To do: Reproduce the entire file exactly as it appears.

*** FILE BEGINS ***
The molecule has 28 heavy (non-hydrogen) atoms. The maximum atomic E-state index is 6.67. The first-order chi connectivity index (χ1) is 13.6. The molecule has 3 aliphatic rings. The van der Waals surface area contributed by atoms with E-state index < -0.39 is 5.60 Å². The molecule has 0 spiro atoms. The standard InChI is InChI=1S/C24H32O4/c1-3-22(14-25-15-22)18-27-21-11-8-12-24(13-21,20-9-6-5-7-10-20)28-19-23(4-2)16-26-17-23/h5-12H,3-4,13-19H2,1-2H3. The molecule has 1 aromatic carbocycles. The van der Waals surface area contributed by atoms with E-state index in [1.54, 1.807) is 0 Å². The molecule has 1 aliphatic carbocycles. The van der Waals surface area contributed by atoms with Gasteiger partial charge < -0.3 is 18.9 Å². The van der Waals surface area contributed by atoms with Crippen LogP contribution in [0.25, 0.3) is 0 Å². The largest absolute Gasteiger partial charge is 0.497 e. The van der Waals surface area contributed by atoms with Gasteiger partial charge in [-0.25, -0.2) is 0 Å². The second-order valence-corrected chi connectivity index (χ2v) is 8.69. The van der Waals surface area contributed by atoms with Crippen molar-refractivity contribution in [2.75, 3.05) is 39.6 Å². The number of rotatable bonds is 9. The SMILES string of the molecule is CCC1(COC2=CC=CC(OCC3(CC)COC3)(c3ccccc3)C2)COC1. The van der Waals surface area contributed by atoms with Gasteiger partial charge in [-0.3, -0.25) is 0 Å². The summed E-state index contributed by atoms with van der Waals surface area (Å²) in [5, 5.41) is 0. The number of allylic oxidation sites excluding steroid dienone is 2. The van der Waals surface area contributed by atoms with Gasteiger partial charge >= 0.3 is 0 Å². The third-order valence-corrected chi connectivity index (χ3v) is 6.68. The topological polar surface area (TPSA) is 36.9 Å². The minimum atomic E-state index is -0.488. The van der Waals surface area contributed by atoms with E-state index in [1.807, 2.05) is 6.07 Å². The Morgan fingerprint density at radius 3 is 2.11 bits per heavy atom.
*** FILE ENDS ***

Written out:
The molecule has 28 heavy (non-hydrogen) atoms. The maximum atomic E-state index is 6.67. The first-order chi connectivity index (χ1) is 13.6. The molecule has 3 aliphatic rings. The van der Waals surface area contributed by atoms with E-state index < -0.39 is 5.60 Å². The molecule has 0 spiro atoms. The standard InChI is InChI=1S/C24H32O4/c1-3-22(14-25-15-22)18-27-21-11-8-12-24(13-21,20-9-6-5-7-10-20)28-19-23(4-2)16-26-17-23/h5-12H,3-4,13-19H2,1-2H3. The molecule has 1 aromatic carbocycles. The van der Waals surface area contributed by atoms with E-state index in [1.54, 1.807) is 0 Å². The molecule has 1 aliphatic carbocycles. The van der Waals surface area contributed by atoms with Gasteiger partial charge < -0.3 is 18.9 Å². The van der Waals surface area contributed by atoms with Crippen LogP contribution in [0.25, 0.3) is 0 Å². The largest absolute Gasteiger partial charge is 0.497 e. The van der Waals surface area contributed by atoms with Gasteiger partial charge in [-0.25, -0.2) is 0 Å². The second-order valence-corrected chi connectivity index (χ2v) is 8.69. The van der Waals surface area contributed by atoms with Crippen molar-refractivity contribution in [2.75, 3.05) is 39.6 Å². The number of rotatable bonds is 9. The SMILES string of the molecule is CCC1(COC2=CC=CC(OCC3(CC)COC3)(c3ccccc3)C2)COC1. The van der Waals surface area contributed by atoms with Gasteiger partial charge in [-0.3, -0.25) is 0 Å². The summed E-state index contributed by atoms with van der Waals surface area (Å²) in [5, 5.41) is 0. The number of allylic oxidation sites excluding steroid dienone is 2. The van der Waals surface area contributed by atoms with Gasteiger partial charge >= 0.3 is 0 Å². The third-order valence-corrected chi connectivity index (χ3v) is 6.68. The topological polar surface area (TPSA) is 36.9 Å². The minimum atomic E-state index is -0.488. The van der Waals surface area contributed by atoms with E-state index in [1.807, 2.05) is 6.07 Å². The Morgan fingerprint density at radius 3 is 2.11 bits per heavy atom.